Thursday, December 16, 2010

IEP Conference

Had to snap this super cute picture of Collin in the tub.

Yesterday, I briefly mentioned Chris and I attended Caleb's IEP* conference. I entered the conference with much fear and trepidation. You see, a year ago I walked into his initial conference as a complete novice, grossly unprepared. I walked out utterly devastated, almost inconsolable. Looking back, I think what bothered me the most is that someone used the "a" word (aspergers) for the first time. At the time, I really didn't fully understand the term, but knew enough to think it wasn't what I wanted for my son.

A year later, I would describe the conference as "uneventful." It appears Caleb has become much like his beloved chameleon: able to blend into the classroom with the few individuals picking up differences among him and his peers. He's generally following instructions, handling transitions, responding appropriately to sensory issues, and on and on. In other words, he's doing well.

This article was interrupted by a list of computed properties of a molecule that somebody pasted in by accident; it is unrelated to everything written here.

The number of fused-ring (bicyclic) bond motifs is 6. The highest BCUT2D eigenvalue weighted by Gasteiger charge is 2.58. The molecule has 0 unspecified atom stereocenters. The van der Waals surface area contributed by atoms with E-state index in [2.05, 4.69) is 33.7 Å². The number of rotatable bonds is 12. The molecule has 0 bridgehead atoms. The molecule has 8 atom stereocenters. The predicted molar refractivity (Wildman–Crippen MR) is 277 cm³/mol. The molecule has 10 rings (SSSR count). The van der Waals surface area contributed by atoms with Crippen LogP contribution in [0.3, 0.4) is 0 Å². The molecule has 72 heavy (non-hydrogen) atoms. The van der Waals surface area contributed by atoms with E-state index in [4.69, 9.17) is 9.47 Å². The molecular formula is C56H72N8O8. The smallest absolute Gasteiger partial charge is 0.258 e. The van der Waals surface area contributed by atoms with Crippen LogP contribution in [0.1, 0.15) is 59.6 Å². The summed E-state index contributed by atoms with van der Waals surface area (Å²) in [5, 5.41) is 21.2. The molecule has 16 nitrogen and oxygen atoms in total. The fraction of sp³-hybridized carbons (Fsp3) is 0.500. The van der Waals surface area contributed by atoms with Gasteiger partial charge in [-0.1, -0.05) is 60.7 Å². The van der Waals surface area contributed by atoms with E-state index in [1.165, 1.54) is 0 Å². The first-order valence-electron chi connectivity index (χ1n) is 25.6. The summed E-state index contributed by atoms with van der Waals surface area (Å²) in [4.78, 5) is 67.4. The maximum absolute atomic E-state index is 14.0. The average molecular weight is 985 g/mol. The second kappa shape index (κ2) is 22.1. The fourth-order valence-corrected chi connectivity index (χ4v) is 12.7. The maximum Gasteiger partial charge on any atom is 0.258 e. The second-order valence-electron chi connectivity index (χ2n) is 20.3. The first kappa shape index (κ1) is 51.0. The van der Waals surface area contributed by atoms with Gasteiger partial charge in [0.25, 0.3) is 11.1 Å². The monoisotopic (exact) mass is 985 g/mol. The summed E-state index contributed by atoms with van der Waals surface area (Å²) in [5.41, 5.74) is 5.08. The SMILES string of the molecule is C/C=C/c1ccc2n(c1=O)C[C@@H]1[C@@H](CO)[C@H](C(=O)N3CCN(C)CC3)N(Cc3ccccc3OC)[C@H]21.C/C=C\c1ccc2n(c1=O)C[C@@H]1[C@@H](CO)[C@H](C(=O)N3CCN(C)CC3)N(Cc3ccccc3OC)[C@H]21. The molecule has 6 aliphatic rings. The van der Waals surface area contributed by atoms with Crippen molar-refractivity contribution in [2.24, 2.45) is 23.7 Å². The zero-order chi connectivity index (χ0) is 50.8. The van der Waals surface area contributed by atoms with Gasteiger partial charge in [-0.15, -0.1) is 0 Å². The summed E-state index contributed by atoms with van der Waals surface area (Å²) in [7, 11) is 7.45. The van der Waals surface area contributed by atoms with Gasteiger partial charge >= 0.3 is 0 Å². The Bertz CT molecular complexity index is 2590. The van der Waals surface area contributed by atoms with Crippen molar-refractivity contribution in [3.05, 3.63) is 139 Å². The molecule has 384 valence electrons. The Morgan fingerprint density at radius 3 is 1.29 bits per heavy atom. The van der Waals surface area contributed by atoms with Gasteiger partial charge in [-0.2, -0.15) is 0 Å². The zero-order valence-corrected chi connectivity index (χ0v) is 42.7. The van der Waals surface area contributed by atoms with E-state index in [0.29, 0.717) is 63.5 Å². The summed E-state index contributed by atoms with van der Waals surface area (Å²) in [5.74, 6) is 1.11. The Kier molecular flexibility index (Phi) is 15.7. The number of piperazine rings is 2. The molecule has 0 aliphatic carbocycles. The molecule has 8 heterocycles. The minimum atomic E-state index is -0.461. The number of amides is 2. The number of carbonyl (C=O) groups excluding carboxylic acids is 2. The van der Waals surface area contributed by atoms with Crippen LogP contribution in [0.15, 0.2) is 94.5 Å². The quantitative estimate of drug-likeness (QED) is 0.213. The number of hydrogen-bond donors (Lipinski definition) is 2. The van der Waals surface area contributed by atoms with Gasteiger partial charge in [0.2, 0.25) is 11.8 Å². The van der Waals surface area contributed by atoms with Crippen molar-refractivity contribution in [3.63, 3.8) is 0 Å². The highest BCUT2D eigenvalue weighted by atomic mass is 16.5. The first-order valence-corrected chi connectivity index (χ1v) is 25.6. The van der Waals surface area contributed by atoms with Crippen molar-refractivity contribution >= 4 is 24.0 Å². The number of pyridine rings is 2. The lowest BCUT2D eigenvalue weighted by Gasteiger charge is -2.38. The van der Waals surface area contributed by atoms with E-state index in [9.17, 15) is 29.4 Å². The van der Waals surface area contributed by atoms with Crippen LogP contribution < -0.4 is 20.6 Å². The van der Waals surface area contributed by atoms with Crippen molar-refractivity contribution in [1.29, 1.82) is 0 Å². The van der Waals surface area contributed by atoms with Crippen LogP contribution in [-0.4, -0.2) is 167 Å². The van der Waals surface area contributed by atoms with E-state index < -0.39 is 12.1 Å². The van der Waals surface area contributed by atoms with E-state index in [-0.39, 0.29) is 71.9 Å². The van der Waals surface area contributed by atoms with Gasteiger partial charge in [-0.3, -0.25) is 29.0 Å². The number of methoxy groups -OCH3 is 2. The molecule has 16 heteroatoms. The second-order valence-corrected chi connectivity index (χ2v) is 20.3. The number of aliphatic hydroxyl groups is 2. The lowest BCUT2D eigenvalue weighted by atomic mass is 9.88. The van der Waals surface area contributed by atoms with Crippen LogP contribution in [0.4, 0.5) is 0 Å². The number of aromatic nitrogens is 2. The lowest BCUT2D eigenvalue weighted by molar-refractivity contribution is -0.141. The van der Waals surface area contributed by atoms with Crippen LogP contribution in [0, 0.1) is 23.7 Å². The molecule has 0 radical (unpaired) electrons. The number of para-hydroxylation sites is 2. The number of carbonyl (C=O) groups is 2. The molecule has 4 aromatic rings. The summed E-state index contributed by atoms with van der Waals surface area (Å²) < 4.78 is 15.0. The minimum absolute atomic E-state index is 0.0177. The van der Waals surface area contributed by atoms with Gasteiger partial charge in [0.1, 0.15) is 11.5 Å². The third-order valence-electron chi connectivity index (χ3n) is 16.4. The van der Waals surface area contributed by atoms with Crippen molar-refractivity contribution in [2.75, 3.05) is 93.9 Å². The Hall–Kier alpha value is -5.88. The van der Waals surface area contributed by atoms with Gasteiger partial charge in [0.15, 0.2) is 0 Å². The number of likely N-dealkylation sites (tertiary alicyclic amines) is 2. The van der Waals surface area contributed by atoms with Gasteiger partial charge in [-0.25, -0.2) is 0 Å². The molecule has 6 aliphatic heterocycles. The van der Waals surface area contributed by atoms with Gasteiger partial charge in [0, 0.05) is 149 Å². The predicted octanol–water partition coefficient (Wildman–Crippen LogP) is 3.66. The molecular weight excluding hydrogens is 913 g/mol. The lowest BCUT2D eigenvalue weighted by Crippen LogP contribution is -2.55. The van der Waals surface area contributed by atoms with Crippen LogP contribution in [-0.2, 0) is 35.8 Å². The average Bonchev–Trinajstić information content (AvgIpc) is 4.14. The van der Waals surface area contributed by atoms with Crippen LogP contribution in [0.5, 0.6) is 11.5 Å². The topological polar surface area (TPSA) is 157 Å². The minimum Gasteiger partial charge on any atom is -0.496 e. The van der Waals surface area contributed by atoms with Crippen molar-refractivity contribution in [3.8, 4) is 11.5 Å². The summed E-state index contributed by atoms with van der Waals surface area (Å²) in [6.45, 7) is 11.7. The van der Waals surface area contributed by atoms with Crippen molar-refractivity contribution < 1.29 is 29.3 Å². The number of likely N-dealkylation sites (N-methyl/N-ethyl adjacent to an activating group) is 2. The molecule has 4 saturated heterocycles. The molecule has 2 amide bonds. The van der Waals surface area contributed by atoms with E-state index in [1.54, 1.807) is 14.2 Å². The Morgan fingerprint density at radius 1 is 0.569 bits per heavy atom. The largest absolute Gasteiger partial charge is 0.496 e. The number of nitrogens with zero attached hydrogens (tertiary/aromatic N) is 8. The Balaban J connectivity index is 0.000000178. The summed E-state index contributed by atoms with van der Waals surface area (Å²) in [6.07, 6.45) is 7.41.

Of course, the terms "quirky" and "socially delayed" were thrown out, but they seemed almost an afterthought or an aside. In fact, what I love about his teacher is that she embraces his uniqueness and adores all the quirks that make Caleb a one of a kind.

We walked out of his conference completely grateful, unable to take lightly the fact that Caleb is in a good place right now. He's surrounded by teacher and administrators who only want to see him succeed. His good days have become the norm (something we prayed for years).

This year, no tears were shed as I exited the conference. Rather, I wore a smile, amazed at the difference a year can make.

*For those who don't know, which would have been me about a year ago, IEP stands for Individual Education Program. An IEP allows teachers, administrators and parents to convene with the purpose of gaining a better understanding of a "disabled" student, creating a plan to assist the student, and offering any needed services.


Today, Caleb reminded me his brothers would only be given Christmas gifts if they were good boys.

I followed up, "Caleb, have you been a good boy?"

He thought for a moment and then said, "Medium good."

So true.

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